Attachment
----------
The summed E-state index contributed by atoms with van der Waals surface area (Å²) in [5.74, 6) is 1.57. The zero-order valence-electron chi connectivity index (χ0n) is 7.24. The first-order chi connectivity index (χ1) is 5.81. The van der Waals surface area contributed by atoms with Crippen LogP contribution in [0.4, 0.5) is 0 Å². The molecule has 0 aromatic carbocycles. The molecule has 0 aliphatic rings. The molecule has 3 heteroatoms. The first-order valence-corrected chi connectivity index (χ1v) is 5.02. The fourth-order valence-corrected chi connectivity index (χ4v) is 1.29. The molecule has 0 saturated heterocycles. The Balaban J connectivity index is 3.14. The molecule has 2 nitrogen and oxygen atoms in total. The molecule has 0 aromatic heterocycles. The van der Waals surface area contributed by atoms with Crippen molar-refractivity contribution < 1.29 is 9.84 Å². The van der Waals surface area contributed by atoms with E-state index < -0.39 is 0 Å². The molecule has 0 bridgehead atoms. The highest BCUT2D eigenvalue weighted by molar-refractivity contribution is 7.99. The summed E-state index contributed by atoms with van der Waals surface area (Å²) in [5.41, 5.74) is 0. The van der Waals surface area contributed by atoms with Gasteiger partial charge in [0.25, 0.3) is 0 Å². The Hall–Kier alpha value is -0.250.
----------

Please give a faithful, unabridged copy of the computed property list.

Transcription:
The summed E-state index contributed by atoms with van der Waals surface area (Å²) in [5.74, 6) is 1.57. The zero-order valence-electron chi connectivity index (χ0n) is 7.24. The first-order chi connectivity index (χ1) is 5.81. The van der Waals surface area contributed by atoms with Crippen LogP contribution in [0.4, 0.5) is 0 Å². The molecule has 0 aromatic carbocycles. The molecule has 0 aliphatic rings. The molecule has 3 heteroatoms. The first-order valence-corrected chi connectivity index (χ1v) is 5.02. The fourth-order valence-corrected chi connectivity index (χ4v) is 1.29. The molecule has 0 saturated heterocycles. The Balaban J connectivity index is 3.14. The molecule has 2 nitrogen and oxygen atoms in total. The molecule has 0 aromatic heterocycles. The van der Waals surface area contributed by atoms with Crippen molar-refractivity contribution < 1.29 is 9.84 Å². The van der Waals surface area contributed by atoms with E-state index < -0.39 is 0 Å². The molecule has 0 bridgehead atoms. The highest BCUT2D eigenvalue weighted by molar-refractivity contribution is 7.99. The summed E-state index contributed by atoms with van der Waals surface area (Å²) in [5.41, 5.74) is 0. The van der Waals surface area contributed by atoms with Gasteiger partial charge in [0.25, 0.3) is 0 Å². The Hall–Kier alpha value is -0.250.